6. You MUST check your email account on a regular basis in order to do well in this course. I frequently send out email messages about the course, as well as handouts and other course materials. If you are not in the habit of checking your Runner email regularly, you should start, or else have your Runner email forwarded to whatever email address you do use regularly.
  7. Be on time for class; if you need to leave class early, please let me know in advance.
  8. The classroom is a public forum for dialogue. Hence, all electronic communication devices (especially cell phones and pagers) must be turned off.

NB: Students unable to comply with any of these guidelines should see me personally and immediately to discuss their reasons.

*Readings MUST be completed before class on the day on which they are listed. There is a lot of reading in this course. Students should plan to spend at least TEN HOURS per week outside of class time reading these pages, taking detailed notes on them, and answering the discussion questions. It is essential that students be prepared to answer any of the discussion questions in any given class (questions will be posted a few days in advance).





Sept.16, 2013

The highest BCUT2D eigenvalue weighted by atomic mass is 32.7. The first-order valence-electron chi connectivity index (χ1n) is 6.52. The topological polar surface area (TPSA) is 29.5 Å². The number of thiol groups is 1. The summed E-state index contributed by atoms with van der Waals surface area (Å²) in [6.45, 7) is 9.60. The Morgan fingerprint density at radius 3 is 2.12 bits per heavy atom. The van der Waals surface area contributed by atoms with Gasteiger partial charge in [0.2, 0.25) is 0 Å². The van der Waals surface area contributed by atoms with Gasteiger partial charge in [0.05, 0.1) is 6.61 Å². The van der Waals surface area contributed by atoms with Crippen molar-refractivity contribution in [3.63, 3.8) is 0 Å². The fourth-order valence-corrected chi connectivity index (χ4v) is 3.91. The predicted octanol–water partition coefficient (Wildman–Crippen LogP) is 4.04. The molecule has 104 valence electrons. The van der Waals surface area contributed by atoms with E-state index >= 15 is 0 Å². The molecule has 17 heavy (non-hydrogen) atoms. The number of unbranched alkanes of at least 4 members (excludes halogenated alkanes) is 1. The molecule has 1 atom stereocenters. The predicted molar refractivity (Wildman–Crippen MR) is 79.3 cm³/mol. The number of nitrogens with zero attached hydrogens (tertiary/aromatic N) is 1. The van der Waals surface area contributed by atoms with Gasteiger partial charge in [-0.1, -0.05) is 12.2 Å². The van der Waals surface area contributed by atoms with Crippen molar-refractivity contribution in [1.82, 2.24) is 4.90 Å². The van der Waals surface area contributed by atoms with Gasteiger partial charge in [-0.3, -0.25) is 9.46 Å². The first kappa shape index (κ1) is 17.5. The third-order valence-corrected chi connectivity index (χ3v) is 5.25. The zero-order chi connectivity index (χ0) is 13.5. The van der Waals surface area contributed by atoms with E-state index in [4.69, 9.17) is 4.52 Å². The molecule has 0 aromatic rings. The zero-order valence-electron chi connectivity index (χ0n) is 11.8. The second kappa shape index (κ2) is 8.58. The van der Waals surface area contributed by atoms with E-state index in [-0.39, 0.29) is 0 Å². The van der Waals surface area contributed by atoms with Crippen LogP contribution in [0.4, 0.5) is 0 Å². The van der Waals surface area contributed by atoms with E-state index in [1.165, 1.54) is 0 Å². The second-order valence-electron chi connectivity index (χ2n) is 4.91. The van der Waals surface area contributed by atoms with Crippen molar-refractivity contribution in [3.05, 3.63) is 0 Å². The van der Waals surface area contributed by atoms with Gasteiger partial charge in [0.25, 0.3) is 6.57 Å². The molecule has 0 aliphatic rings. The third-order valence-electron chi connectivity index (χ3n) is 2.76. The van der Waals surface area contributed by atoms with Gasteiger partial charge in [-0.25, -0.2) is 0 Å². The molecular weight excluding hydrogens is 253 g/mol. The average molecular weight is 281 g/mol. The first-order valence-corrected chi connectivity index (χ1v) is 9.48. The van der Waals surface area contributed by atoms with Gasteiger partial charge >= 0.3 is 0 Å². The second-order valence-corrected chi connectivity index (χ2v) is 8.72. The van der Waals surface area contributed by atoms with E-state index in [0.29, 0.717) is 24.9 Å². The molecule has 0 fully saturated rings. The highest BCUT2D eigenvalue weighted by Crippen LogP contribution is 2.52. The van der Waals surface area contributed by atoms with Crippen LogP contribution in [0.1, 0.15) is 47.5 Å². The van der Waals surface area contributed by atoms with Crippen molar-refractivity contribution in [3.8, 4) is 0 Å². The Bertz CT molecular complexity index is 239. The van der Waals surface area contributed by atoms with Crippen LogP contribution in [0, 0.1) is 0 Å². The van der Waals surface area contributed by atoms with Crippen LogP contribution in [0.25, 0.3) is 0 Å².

Introduction: syllabus, course, outline of causes of French Revolutiontext version; ppt

Radical phase of French Revolutiontext version; ppt

Click here to see a chronology of the French Revolution

Start reading Winks and Neuberger
Sept.18, 2013

The French Revolution’s many effects (lecture and discussion)

Click here to see a chronology of the Napoleonic period

Napoleon and the revolution’s consequencestext version; ppt

Click here to see a map of Europe in 1810

Click here to see a map of Europe in 1815

Winks and Neuberger, Introduction and chapter one
Sept. 23, 2013

Industrial Revolution in Britaintext version

Industrializing the Continenttext version

Winks and Neuberger, chapter three

Sept. 25, 2013

Industrialization, social change, and continuity discussion questions

Winks and Neuberger, chapter four

Sept. 30, 2013

The rise of ideologies and the 1848 revolutions

Roots of nationalism text ppt

East European Empires confront nationalism ppt

Questions to ponder

Useful site on the Revolutions of 1848

Winks and Neuberger, chapters five and six
Oct. 2, 2013

1848: Springtime of Peoples or social revolution? discussion

Our discussion questions

Karl Marx and Friedrich Engels, The Communist Manifesto

Oct. 7, 2013

The Crimean War as Turning Point ppt html

Nationalism and the rise of the modern nation-state ppt html

Winks and Neuberger, chapter seven

Begin reading Dostoevsky, Notes from Underground, 229-267

Oct. 9, 2013